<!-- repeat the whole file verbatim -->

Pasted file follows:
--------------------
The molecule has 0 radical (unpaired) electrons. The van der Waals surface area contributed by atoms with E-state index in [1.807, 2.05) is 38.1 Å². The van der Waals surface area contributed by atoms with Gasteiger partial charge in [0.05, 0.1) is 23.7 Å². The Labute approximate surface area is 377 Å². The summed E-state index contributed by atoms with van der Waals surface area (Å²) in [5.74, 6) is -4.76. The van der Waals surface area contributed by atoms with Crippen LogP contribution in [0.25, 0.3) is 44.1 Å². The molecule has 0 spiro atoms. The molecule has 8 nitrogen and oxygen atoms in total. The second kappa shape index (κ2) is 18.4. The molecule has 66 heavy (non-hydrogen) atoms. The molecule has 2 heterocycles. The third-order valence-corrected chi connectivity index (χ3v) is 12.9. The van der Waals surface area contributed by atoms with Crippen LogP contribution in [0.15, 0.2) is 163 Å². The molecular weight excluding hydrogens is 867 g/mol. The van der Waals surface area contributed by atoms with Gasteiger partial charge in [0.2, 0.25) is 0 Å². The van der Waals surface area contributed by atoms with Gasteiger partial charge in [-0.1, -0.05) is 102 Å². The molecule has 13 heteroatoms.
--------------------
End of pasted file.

The molecule has 0 radical (unpaired) electrons. The van der Waals surface area contributed by atoms with E-state index in [1.807, 2.05) is 38.1 Å². The van der Waals surface area contributed by atoms with Gasteiger partial charge in [0.05, 0.1) is 23.7 Å². The Labute approximate surface area is 377 Å². The summed E-state index contributed by atoms with van der Waals surface area (Å²) in [5.74, 6) is -4.76. The van der Waals surface area contributed by atoms with Crippen LogP contribution in [0.25, 0.3) is 44.1 Å². The molecule has 0 spiro atoms. The molecule has 8 nitrogen and oxygen atoms in total. The second kappa shape index (κ2) is 18.4. The molecule has 66 heavy (non-hydrogen) atoms. The molecule has 2 heterocycles. The third-order valence-corrected chi connectivity index (χ3v) is 12.9. The van der Waals surface area contributed by atoms with Crippen LogP contribution in [0.15, 0.2) is 163 Å². The molecular weight excluding hydrogens is 867 g/mol. The van der Waals surface area contributed by atoms with Gasteiger partial charge in [0.2, 0.25) is 0 Å². The van der Waals surface area contributed by atoms with Gasteiger partial charge in [-0.1, -0.05) is 102 Å². The molecule has 13 heteroatoms.